I just saw a friend write this in Whatsapp:

Ich hab mal wieder Magen Darm

I guess she is trying to say that her tummy hurts, but I do not get why she wrote it like this. Magen is stomach and Darm is intestine. Both together do not make much sense, do they?


"Magen Darm" is wrong, it needs an hyphen: "Magen-Darm".

That is short and colloquial for all kind of deseases that affect stomach and intestine at the same time (=diarrhea with vomiting/sickness).

The according long names would be Magen-Darm-Entzündung, Magen-Darm-Infektion, Magen-Darm-Grippe or Brechdurchfall.

Comment: Why do I think "Magen-Darm" is better than "Magendarm"?

Duden defines Brechdurchfall as "eine mit Erbrechen und Durchfall einhergehende Erkrankung des Magen-Darm-Kanals"

  • 1
    Magen-Darm ist richtig, auch wenn man bedenkt, dass es im menschlichen Körper kein "Magendarm" gibt, nur Magen UND Darm. Dasselbe gilt beispielweise Hals-Nasen-Ohren- und Herz-Lungen-Krankheiten. Im "Arztlateinischen" setzt man die Wörter jedoch ohne Bindestrich zusammen, z.B "Laryngotracheitis" "Rhinosinuitis" "Gastroenteritis" etc – Beta Nov 25 '16 at 8:01
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    Ich verstehe und akzeptiere, dass ihr "Magen-Darm" mit Bindestrich schreibt. Dann fällt mir aber gleich was auf: Rätselhaft ist mir, dass im Folgesatz "Brechdurchfall" zusammen geschrieben wird (Ich weiss natürlich, dass das so "richtig" ist, nach derselben Logik müsste man es aber auch mit Bindestrich schreiben) – tofro Nov 25 '16 at 8:52

As I recently outlined in my answer to this question, writing Magen Darm is wrong according to the German spelling rules. It should be Magendarm.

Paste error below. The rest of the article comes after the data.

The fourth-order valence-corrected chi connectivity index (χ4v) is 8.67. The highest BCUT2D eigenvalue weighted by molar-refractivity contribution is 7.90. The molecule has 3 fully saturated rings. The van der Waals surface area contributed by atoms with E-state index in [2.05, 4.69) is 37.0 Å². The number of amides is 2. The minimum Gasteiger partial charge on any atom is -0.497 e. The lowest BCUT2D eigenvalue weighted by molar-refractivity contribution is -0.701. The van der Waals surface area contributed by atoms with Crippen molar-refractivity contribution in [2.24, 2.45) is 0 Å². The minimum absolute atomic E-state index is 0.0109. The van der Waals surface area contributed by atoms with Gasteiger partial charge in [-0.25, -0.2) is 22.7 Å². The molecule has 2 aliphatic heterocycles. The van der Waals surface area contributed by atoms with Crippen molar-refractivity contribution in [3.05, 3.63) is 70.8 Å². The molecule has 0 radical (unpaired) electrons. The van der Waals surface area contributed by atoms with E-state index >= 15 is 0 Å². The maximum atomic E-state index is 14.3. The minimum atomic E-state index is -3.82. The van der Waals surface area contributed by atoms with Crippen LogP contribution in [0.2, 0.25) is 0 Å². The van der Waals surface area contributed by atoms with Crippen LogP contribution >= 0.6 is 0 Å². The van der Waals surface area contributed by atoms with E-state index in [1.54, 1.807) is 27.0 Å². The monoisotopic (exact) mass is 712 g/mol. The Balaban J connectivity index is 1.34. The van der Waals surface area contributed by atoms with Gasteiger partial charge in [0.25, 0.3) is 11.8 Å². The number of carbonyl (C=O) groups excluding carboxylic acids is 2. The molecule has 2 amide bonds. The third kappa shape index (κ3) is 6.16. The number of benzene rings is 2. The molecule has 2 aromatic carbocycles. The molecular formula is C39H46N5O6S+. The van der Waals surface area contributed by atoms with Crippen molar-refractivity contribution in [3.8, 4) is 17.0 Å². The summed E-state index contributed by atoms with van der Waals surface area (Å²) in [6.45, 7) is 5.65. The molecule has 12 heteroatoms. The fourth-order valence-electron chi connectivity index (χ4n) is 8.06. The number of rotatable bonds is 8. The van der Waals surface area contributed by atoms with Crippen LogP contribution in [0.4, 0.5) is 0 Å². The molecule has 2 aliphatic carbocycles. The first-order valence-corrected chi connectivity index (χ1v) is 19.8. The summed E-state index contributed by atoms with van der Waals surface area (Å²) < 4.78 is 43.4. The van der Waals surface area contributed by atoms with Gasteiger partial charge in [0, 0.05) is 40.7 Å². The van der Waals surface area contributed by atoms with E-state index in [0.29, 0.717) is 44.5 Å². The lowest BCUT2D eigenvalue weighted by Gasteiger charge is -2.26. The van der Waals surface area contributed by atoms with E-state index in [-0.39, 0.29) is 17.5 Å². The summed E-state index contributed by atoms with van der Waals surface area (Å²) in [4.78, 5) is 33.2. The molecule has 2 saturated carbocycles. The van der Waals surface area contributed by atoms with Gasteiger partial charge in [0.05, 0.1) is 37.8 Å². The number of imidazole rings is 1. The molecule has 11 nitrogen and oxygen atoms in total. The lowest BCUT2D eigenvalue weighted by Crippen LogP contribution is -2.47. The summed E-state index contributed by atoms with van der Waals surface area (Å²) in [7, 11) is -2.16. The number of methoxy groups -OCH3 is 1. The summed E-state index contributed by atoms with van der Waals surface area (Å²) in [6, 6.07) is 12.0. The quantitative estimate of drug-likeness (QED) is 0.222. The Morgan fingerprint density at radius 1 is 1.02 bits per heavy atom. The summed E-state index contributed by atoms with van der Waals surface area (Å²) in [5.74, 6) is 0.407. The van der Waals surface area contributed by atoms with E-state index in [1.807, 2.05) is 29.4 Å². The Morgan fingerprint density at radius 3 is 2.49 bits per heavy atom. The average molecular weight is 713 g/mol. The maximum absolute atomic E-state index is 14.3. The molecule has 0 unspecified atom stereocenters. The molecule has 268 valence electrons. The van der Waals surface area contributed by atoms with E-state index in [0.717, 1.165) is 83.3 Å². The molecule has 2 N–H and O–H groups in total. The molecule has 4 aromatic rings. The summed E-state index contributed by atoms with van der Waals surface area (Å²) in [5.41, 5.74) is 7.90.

Magendarmgrippe is a colloquial term for what doctors would call Gastroenteritis — an umbrella term for a number of infections that cause vomiting and/or diarrhoea. It has nothing to do with influenza, even though the same root Grippe is used. Colloquially, it is common to drop Grippe and just speak of Magendarm.

While I myself am not trained in medicine and thus don’t know what a doctor would actually call Gastroenteritis, I would assume that colloquial usage of Magendarm(grippe) is broader than the original term. It is typically already used for severe unwellness that one attributes to the intestinal tract; whether an infection is the cause or not.

So what your friend wanted to say is that she is unwell, probably vomiting or suffering from diarrhoea.

  • I get what she wanted to tell. I was just curious at 2 things: 1) The words were separate 2) Grippe was nowhere to be found – Enrique Moreno Tent Nov 24 '16 at 18:01
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    @EnriqueMorenoTent 1) Many peolpe unfortunately make that spelling mistake 2) I added a sentence. I glossed over the issue of the missing grippe. It is now explicit. – Jan Nov 24 '16 at 18:04
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    Magendarmgrippe is not correct in my opinion. Instead I'd say it must be Magen-Darm-Grippe, as the term is not really a composite noun, but a contraction of Magen- und Darm-Grippe. Magendarmgrippe wäre eine Erkrankung des "Magendarms" (whatever that's supposed to be). – Thorsten Dittmar Nov 25 '16 at 8:34
  • @ThorstenDittmar To me, the word has become one. I wouldn’t have known that people consider it a contraction of Magengrippe und Darmgrippe or Magen- und Darm-Grippe although it doesn’t seem illogical per se. I don’t consider the individual constituents of the word to retain any meaning of their own, and the way I pronounce it doesn’t suggest that they should be separated. Thus, I’m sticking with the non-hyphenated variant. – Jan Nov 25 '16 at 22:10
  • @Jan Für mein Sprachgefühl ist Magendarmgrippe ein Wort. Der Duden würde es wahrscheinlich, wie Magen-Darm-Katarrh, als Aneinanderreihung einstufen und mit Bindestrichen schreiben. duden.de/sprachwissen/rechtschreibregeln/bindestrich#K26 – aventurin Nov 26 '16 at 16:23

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